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Howard A. Koop & Assoc. v. Kpk Corp.

OPINION FILED NOVEMBER 3, 1983.

HOWARD A. KOOP & ASSOCIATES ET AL., PLAINTIFFS-APPELLEES AND CROSS-APPELLANTS,

v.

KPK CORPORATION ET AL., DEFENDANTS-APPELLANTS AND CROSS-APPELLEES.



Appeal from the Circuit Court of Kane County; the Hon. Marvin D. Dunn, Judge, presiding.

JUSTICE HOPF DELIVERED THE OPINION OF THE COURT:

Following a bench trial, plaintiff Howard A. Koop (Koop) and defendants KPK Corporation (KPK), Seattle Steam Corporation (Seattle), Buskirk Lumber Company (Buskirk), and Robert L. Brumley (Brumley), appeal from various portions of a Kane County circuit court judgment awarding $46,200 to plaintiff and $49,000 to defendant KPK, pursuant to various contractual agreements between the parties.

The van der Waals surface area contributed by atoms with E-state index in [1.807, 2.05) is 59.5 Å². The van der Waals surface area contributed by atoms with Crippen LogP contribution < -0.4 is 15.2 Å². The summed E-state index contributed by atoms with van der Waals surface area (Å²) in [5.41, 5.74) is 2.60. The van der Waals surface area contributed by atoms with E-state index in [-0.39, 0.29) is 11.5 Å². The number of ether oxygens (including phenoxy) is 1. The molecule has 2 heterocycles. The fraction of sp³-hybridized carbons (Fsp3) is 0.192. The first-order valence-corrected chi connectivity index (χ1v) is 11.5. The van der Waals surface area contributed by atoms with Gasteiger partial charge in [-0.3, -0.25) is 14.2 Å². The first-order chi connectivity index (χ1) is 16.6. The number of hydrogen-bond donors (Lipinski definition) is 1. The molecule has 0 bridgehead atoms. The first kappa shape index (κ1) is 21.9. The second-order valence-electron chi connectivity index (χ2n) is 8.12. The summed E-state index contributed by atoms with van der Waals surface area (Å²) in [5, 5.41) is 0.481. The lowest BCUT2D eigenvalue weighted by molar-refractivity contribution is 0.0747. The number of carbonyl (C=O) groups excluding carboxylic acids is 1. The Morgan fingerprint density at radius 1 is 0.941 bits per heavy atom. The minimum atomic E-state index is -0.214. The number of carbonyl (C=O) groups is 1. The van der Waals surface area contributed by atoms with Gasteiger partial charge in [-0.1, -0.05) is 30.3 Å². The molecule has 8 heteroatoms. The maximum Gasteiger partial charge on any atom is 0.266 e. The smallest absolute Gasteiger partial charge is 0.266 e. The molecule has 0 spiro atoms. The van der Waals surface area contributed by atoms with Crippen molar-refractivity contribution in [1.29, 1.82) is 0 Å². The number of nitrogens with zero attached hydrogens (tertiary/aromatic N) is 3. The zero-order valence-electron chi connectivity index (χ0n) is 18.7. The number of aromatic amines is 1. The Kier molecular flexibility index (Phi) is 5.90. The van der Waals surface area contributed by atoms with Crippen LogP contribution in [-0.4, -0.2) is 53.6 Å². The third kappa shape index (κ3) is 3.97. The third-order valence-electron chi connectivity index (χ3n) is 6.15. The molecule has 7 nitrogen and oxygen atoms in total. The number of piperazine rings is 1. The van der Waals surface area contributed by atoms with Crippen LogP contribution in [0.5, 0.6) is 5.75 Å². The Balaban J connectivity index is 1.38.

The facts surrounding this controversy are as follows. On July 6, 1977, defendant Brumley entered into a purchase agreement with KPK to acquire two-thirds of the then outstanding stock in KPK Corporation. Plaintiff Koop was at that time one-third shareholder, as well as the president and chief operating officer of KPK. On July 15, 1977, KPK entered into a buy-sell agreement with its two shareholders, Brumley and Koop, whereby either stockholder had first option to acquire the shares of the other. Koop continued as president of KPK until March 9, 1978, when he entered into a stock redemption agreement with KPK. Brumley thereafter acquired all of Koop's outstanding shares, thus becoming the sole shareholder in KPK Corporation.